The FCC's Media Bureau has denied the request of Videohouse, licensee of LPTVY WOSC-CD, to stay the March 29 start of the incentive spectrum auction.
That came March 3, but since Videohouse had told the FCC it would consider it denied if the FCC had not acted by March 2, it has already gone to federal court to see if it will stay the start pending its consideration of Videohouse and other LPTV's underlying challenge to the auction. The U.S. Court of Appeals for the District of Columbia won't be done with the case until at least May.
Filings have been flying to the FCC and courts over the past few weeks as LPTVs denied the chance of multimillion-dollar paydays in the incentive auction, or protection of their signals afterward, make last-ditch efforts to be included.
Securing a stay is a high bar involving a four-part teste. The FCC pointed out that a petitioner must show that ": (1) it is likely to prevail on the merits; (2) it will suffer irreparable harm absent the grant of preliminary relief; (3) other interested parties will not be harmed if the stay is granted; and (4) the public interest would favor grant of the stay."
The commission said that Videohouse had failed on all counts and that, alternatively, a stay will result in harm to others and contrary to the public interest.
"The beginning of the auction is now only four weeks away," said Media Bureau Chief Bill Lake in the stay denial. "While Videohouse claims that the auction will be only “modestly delayed” because oral argument will “likely” occur in May, this is cold comfort for consumers as well as eligible entities who have made extensive preparations for the auction based on the current schedule, including securing financing and deferring other business plans. In addition, Videohouse understates the delay and disruption entailed by a stay. The Court will need time to reach a decision after oral argument in May. And a stay would extend the quiet period that is now in effect for both the reverse and forward auctions, which limits the types of discussions that would otherwise take place between and among broadcasters and prospective forward auction bidders Moreover, delaying the auction until all reviews and appeals are final would not be justified by rule or precedent and would be inconsistent with Congress’s goals in enacting the Spectrum Act."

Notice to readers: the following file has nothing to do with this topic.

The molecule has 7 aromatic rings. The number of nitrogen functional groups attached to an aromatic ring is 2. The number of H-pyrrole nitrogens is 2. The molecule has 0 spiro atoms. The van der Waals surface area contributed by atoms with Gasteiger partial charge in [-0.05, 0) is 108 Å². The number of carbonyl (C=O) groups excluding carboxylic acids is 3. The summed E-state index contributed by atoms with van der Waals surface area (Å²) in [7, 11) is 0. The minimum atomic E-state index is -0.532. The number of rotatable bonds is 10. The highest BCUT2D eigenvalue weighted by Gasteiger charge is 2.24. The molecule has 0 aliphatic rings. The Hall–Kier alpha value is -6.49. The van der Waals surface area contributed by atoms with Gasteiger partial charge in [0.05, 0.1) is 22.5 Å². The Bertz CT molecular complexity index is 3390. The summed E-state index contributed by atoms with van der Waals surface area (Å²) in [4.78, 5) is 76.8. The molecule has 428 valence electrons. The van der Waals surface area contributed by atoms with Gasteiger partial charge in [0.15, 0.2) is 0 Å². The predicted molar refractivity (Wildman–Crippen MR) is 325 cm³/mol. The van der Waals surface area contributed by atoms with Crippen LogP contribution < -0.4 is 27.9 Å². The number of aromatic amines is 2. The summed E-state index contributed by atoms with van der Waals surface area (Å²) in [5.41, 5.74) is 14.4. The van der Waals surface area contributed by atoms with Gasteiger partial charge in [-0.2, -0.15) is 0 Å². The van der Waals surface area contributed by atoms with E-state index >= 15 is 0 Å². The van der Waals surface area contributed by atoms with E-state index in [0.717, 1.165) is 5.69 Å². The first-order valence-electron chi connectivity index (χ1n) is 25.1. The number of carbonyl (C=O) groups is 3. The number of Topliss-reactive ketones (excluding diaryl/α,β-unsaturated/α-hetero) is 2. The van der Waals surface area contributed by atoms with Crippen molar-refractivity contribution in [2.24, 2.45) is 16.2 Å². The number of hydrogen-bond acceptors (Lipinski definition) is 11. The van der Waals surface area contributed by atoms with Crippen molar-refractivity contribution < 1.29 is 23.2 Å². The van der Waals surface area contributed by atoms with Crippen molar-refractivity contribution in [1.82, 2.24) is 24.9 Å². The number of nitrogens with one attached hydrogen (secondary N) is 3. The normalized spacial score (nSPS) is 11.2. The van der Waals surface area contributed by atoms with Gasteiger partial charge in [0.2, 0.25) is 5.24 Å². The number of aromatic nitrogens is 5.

The FCC has a March 4 deadline from the same D.C. federal appeals court to respond in a brief to a request from Latina Broadcasters of Daytona Beach, whose station was also excluded, to either stay the FCC's Feb. 12 decision to exclude its station--the same decision that excluded Videohouse, or stay the auction start date.
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Contributing editor John Eggerton has been an editor and/or writer on media regulation, legislation and policy for over four decades, including covering the FCC, FTC, Congress, the major media trade associations, and the federal courts. In addition to Multichannel News and Broadcasting + Cable, his work has appeared in Radio World, TV Technology, TV Fax, This Week in Consumer Electronics, Variety and the Encyclopedia Britannica.